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The Tech Behind the Treatment

March is Kidney Health Month and we highlight the dialysis technologists that keep our machines and equipment working.

As the rates of kidney disease grow in Manitoba, Prairie Mountain Health (PMH) has continued to increase its kidney health-care capacity to meet growing needs. Between 2016 and 2021, PMH’s in-centre hemodialysis patient population grew by 42 percent.

Today there are more than 200 people receiving life-sustaining hemodialysis treatments across four locations in the region: the Brandon Regional Health Centre, the Dauphin Regional Health Centre, the Russell Health Centre, and the Swan Valley Health Centre. Another 249 people are receiving treatment for Chronic Kidney Disease (CKD) through the BRHC’s Kidney Health Clinic. In addition to this, more individuals in the region do their own treatments at home using home peritoneal dialysis or home hemodialysis.

Dialysis is a life-saving treatment for people who have lost their kidney function. Behind that life-saving treatment is a ton of technology. From dialysis machines and water treatment, to replacement parts and diagnostic tools - equipment is a key component in units and patients’ homes across Manitoba.

Both in-centre hemodialysis and home hemodialysis use a machine that pulls blood from a person’s body, cleans it, and returns the clean blood to the body. In hospital, this is done three times a week for about four hours. This means PMH’s four centres, and their hemodialysis health-care teams, are facilitating about 600 in-centre hemodialysis treatments every week which amounts to 2,400 hours of treatment.

Dialysis technologists are the people deploying, installing, maintaining, and servicing that equipment. Technologists at the BRHC service the centre’s dialysis machines and equipment while the Manitoba Renal Program (MRP) services equipment in the Russell, Swan River and Dauphin dialysis units.

When a patient’s home dialysis machine needs urgent repairs or a unit’s reverse osmosis (RO) system is failing, technologists quickly mobilize to get repairs done. It is vital to get equipment up and running as fast as possible, to ensure patients continue getting the life-saving treatment they need.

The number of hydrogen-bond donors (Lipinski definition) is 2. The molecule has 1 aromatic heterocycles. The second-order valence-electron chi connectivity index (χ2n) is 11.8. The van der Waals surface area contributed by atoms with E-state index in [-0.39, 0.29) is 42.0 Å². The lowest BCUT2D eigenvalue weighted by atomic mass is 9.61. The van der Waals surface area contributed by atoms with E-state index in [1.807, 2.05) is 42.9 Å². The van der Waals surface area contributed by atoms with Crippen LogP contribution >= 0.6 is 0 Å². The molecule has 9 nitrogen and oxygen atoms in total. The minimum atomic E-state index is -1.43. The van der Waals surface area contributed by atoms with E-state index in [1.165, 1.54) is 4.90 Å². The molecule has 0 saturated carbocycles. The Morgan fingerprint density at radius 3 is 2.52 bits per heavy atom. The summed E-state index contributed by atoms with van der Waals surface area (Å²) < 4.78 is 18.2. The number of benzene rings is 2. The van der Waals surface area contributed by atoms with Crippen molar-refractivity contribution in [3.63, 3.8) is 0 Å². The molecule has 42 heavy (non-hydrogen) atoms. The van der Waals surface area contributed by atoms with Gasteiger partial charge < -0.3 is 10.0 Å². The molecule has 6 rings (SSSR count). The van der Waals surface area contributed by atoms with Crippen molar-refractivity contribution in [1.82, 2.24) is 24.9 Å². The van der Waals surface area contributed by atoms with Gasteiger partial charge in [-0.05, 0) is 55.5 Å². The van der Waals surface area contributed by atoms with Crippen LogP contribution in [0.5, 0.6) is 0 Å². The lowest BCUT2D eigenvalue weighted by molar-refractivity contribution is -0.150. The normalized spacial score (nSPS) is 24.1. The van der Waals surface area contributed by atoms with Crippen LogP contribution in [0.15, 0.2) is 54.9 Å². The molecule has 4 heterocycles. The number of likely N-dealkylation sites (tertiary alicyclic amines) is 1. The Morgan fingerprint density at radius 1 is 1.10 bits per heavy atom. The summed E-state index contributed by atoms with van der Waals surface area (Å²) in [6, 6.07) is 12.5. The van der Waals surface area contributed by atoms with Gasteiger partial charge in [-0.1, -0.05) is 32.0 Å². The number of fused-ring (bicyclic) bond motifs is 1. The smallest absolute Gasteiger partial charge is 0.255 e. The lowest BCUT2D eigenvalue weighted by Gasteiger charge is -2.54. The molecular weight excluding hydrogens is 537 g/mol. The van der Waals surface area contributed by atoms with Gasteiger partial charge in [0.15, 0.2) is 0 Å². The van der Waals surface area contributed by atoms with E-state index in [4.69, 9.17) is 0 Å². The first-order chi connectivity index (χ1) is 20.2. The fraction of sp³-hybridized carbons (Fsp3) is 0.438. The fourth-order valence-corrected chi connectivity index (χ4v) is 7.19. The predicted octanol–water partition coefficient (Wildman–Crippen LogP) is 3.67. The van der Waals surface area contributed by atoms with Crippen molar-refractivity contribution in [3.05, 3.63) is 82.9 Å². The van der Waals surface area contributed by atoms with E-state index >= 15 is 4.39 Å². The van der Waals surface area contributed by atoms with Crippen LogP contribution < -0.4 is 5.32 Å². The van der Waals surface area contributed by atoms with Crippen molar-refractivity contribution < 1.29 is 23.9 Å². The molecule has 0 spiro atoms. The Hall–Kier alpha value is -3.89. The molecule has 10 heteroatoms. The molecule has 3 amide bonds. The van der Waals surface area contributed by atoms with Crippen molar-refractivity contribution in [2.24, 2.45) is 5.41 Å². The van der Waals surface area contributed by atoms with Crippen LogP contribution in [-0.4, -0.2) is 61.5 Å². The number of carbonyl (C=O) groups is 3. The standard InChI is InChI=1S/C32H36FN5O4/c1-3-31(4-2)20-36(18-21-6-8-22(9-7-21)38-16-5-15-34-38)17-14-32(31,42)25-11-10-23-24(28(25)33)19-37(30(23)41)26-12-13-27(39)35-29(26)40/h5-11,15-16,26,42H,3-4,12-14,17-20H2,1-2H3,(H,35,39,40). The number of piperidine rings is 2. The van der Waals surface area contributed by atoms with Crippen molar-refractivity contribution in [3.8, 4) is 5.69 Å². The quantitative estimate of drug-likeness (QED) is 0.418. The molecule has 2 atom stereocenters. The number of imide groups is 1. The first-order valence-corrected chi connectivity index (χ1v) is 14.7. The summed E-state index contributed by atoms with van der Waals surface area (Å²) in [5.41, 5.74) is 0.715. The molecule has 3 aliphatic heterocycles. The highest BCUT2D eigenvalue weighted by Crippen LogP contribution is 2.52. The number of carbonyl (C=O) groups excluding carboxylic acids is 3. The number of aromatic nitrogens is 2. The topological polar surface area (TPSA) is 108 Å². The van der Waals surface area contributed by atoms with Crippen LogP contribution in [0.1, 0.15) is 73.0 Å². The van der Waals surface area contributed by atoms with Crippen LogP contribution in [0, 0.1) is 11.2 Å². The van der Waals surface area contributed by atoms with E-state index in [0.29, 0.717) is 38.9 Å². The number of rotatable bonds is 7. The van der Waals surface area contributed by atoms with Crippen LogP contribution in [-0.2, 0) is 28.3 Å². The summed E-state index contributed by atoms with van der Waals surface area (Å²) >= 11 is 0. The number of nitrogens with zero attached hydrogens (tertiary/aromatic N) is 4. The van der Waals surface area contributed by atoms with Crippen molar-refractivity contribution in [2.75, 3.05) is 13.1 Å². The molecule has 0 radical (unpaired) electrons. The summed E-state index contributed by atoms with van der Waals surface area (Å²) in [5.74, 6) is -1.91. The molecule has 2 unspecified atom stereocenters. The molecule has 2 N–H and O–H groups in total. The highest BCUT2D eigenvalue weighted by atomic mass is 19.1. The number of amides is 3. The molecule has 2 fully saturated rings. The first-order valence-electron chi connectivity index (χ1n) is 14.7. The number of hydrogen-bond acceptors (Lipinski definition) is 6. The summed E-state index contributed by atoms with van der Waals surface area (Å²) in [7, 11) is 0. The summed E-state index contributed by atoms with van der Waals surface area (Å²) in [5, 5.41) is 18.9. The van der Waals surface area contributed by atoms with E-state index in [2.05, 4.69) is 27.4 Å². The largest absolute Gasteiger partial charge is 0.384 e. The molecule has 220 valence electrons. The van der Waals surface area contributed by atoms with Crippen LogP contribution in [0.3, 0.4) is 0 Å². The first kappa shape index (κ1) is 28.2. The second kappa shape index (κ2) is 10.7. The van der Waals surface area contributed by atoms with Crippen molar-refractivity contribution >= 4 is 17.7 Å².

“A lot of our true emergencies are related to the water treatment systems. Something happens to the central RO system in centres that warrants us to have to go out there right away,” explains Doug Franklin, manager of technology for the Manitoba Renal Program. Newer technology installed in recent years allows dialysis technologists to remote analyze water system issues and rapidly develop a repair action plan. Whether it’s initiating a temporary bypass or getting on site, the goal is to minimize any downtown and disruption to the dialysis unit.

When it is time to introduce a new piece of equipment to several units, that undertaking can be a large project.

 “We have a provincial standard for dialysis equipment so that all sites use the same piece of equipment,” says Franklin. Franklin says patient safety is always at the forefront. He says having standardized equipment at all the sites ensures safe, consistent operation and repair.

“We try our best to pick the best machine and the most reliable machine – it actually helps us to reduce the amount of calls or problems we have with them,” he explains.

Unfortunately, Manitoba continues to have the highest rates of chronic kidney disease across Canada and the need for dialysis will continue. March is Kidney Health Month in Canada. To learn more about kidney disease in Manitoba visit www.knowyourkidneys.ca.

Dialysis machine r